Re: Ussher and ICR
William A. Wetzel (email@example.com)
Wed, 24 Mar 1999 09:19:08 -0800
Ted Davis wrote:
> In a recent post, William A. Wetzel wrote:
> "By-the-way, I.C.R. is archbishop Usher in disguise :)"
> I understand the point, that Ussher's chronology (4004 BC, etc.) is not
> much different from ICR's. That much is true. But Ussher, who worked in
> the mid-17th century, was doing state-of-the-art scholarship at the time.
> Incidentally, he was a close friend of Robert Boyle's father Richard, 1st
> Earl of Cork, and probably was the person responsible for the younger Boyle
> writing an early book on biblical criticism (Some Considerations touching
> the Style of the Holy Scriptures), written before any of his scientific
> books except (perhaps) parts of the Usefulness of Natural Philosophy.
> Ussher relied on various sources, secular as well as sacred, in compiling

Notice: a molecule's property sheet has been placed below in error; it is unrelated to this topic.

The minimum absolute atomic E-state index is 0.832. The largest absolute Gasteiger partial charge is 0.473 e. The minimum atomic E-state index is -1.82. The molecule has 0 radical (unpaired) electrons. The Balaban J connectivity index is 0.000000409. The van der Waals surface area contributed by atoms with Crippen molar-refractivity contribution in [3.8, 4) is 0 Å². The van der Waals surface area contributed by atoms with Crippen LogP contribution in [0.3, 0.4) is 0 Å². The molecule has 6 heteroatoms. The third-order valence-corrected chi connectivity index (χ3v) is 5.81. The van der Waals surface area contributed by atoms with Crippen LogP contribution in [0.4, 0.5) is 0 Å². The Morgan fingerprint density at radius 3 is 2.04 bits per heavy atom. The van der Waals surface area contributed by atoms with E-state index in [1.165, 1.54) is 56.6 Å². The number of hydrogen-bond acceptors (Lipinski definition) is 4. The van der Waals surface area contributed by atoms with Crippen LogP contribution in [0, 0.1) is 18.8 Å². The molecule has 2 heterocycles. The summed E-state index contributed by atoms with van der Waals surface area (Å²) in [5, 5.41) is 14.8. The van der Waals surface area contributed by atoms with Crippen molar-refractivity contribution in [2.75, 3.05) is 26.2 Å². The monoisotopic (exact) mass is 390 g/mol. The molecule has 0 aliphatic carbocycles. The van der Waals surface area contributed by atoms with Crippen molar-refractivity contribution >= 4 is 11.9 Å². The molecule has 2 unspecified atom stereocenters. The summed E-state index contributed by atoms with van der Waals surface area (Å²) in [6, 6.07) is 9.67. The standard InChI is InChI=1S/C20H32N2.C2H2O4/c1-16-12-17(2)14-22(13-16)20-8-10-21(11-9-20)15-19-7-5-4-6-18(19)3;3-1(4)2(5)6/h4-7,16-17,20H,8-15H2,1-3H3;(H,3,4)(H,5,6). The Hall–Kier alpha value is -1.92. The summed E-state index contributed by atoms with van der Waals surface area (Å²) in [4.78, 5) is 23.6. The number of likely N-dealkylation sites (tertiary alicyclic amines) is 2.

> his chronology. An important point is that he believed the medieval Jewish
> tradition that put 4000 years between the creation of the world and the
> coming of Messiah. Given the recent realization (in his day) that Herod
> died in 4 BC, you can see where the 4004 comes from. That isn't his only
> argument, but he thought it supported his conclusions.
> Overall, I'm saying that Ussher used methods that involved lots of
> extrabiblical assumptions to interpret the biblical text, assumptions
> involving the best scholarship of his day. ICR folk, IMO, also use lots of
> extrabiblical assumptions, but usually these do not involve the best
> scholarship of our day. At least not as far as I can see.
> Edward B. Davis
> Professor of the History of Science
> Messiah College
> Grantham, PA 17027
> 717-766-2511, ext 6840
I agree with what you had stated above. But unlike the scholars then, the
I.C.R. folk ignore what is available today. They not only break from what
is available today, they are completely outside of science in many fields
since their time.
I'm not going to get into the laundry list of that, because it would be a
counter productive issue at this point. My point is to recognize what the
error is, point it out to everyone - then disappear back into the "ether"
from which I came :)
William A. Wetzel